September 19, 2005
My dear younger brothers and sisters: I write, as an older brother, to encourage you. Last month more than a million young Catholics gathered with Pope Benedict XVI in Cologne for World Youth Day. Twenty-five thousand of them were from the United States. The Lord entrusts the future of the
In these pages in the spring of 2004, John C. Haughey, S.J., noted that many of his non-Catholic students are not shy about making personal faith statements, both in the classroom and outside. Catholic students, on the other hand, seldom do so (“Church-ianity and Christ-ianty,” 5/24/04).
The movie fades up to the hushed tones of violins, the camera moving dreamlike through long hallways in an enormous, darkened museum. A guard walks in the distance. We pause; the camera pans left. Before us, next to a sign written in French, is the “Mona Lisa.” She looks down on us with
"We’ve lost everything, and I mean everything. We’ve lost contact with some family members." Kenneth Cain, a New Orleans construction worker, was describing the terrible effects of Hurricane Katrina to The Los Angeles Times. When I read about Mr. Cain, I thought of a friend I k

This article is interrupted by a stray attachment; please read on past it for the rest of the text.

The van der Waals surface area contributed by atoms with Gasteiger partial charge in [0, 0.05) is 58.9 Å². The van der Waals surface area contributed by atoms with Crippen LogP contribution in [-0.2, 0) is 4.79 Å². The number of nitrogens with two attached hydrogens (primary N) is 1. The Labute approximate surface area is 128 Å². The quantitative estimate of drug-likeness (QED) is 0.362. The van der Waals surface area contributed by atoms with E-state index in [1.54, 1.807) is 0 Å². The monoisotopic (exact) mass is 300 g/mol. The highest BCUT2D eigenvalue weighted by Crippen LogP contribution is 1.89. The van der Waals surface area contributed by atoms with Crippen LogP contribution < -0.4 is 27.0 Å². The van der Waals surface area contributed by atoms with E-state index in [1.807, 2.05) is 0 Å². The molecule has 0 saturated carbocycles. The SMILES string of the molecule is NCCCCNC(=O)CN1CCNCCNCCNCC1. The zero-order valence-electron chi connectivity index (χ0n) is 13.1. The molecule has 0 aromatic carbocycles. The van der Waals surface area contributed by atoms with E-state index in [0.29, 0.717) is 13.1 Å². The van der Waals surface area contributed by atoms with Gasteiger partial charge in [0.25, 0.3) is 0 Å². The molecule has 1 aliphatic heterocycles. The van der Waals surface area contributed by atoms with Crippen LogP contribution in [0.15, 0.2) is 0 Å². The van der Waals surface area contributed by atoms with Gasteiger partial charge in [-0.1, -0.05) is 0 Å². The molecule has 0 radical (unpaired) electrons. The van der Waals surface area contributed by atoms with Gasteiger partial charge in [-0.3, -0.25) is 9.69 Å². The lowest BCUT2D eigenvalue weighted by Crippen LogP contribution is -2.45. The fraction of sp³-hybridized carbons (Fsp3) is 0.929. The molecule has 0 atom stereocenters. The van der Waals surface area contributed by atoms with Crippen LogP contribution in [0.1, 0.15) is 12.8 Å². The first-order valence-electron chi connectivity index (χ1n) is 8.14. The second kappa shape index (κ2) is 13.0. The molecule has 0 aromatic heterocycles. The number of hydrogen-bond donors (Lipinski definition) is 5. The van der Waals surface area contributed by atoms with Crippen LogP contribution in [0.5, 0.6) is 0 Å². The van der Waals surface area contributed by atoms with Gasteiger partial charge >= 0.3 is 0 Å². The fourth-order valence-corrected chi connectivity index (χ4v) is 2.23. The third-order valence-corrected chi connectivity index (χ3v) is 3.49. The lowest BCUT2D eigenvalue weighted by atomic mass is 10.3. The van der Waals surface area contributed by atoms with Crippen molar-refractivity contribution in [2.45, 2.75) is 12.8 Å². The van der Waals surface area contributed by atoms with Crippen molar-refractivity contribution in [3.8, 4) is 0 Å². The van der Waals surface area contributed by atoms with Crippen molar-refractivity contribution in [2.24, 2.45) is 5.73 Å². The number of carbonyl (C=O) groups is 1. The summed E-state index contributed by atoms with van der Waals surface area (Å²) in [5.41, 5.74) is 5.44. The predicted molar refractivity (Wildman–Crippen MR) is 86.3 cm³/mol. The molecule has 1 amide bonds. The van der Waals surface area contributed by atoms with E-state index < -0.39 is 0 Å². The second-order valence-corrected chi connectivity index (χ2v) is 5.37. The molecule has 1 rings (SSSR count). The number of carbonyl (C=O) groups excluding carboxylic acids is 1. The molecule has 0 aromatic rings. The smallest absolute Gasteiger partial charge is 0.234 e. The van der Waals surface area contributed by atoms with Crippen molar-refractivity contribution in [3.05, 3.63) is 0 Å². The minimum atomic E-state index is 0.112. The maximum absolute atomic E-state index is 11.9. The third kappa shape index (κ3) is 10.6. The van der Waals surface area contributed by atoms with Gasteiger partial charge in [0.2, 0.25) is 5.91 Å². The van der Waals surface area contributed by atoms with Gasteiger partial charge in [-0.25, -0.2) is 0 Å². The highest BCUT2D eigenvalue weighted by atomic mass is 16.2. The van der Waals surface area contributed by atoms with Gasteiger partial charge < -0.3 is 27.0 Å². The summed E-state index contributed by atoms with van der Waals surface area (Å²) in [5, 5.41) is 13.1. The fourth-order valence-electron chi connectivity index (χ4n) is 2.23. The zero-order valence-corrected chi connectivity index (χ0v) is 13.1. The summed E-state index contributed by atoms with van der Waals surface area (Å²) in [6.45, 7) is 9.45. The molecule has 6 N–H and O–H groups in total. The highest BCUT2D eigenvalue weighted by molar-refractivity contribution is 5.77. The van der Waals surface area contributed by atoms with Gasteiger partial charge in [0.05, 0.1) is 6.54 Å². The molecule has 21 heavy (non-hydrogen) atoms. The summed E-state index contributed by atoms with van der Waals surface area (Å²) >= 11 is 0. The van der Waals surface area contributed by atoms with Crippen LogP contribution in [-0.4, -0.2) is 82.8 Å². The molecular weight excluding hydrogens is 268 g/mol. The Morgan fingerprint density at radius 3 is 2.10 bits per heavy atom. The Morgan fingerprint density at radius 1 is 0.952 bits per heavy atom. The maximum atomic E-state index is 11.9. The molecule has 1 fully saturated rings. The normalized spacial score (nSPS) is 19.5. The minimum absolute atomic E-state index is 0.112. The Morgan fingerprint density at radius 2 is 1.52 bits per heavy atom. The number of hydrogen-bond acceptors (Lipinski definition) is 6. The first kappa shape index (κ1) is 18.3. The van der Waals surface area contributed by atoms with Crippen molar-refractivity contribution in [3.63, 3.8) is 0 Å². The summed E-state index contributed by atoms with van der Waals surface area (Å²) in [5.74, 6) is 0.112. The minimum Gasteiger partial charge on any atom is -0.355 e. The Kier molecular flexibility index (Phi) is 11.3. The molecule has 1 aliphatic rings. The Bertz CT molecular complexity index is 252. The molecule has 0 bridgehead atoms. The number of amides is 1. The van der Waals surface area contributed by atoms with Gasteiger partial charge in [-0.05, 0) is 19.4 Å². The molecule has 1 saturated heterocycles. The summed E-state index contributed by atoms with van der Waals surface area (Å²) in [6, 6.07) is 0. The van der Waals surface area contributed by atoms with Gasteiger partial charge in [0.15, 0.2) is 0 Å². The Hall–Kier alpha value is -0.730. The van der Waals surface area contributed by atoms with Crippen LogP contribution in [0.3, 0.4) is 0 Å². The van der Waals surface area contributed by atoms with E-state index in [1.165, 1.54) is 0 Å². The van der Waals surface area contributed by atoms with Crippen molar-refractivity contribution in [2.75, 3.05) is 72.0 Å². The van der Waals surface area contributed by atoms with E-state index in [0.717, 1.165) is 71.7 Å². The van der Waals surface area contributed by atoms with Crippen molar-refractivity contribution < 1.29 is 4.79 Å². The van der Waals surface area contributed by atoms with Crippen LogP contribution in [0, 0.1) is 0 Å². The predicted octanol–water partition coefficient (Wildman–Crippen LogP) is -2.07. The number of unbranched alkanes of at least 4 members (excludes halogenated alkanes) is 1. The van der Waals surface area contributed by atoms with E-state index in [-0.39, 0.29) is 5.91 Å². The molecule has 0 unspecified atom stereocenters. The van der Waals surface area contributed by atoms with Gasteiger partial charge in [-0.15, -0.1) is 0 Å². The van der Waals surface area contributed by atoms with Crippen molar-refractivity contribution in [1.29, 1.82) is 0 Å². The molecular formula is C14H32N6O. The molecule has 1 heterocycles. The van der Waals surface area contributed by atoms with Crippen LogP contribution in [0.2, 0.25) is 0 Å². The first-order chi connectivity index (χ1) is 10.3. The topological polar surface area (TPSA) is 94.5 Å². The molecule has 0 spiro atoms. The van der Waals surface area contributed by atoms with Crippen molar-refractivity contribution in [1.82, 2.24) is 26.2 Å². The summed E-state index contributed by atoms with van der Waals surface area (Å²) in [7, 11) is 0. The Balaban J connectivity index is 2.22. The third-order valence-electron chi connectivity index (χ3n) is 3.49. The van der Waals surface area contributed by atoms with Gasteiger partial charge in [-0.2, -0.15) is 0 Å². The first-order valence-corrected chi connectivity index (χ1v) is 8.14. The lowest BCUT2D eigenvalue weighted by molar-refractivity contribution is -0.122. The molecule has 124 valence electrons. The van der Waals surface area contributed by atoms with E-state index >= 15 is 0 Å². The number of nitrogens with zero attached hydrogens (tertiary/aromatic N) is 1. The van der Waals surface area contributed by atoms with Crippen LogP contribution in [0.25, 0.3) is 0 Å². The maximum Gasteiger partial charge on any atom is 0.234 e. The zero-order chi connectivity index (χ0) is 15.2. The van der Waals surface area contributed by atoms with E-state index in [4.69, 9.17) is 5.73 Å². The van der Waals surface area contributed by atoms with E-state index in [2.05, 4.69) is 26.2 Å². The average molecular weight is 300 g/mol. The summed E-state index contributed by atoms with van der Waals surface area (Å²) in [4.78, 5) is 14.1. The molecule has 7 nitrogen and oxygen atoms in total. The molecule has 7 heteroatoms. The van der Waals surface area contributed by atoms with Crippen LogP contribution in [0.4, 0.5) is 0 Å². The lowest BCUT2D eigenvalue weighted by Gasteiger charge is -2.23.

James Ross should be commended for placing a spotlight on prison abuse in Afghanistan, Iraq and Guantnamo Bay in Bush, Torture, and Lincoln’s Legacy (8/15). But he loses credibility when he extols our 16th president as a model of restraint and humanistic principles. Has he
As a new academic year begins, generalizations about American Catholic elementary and secondary education are risky, because there are signs both of losses and gains. Losses because with the closing of many financially strapped schools the system is smaller than it once was. Forty years ago, the pop
The citizens of the United States must insist that our leaders confront with uncompromising honesty the fault lines of American society revealed by the damage wrought by Katrina.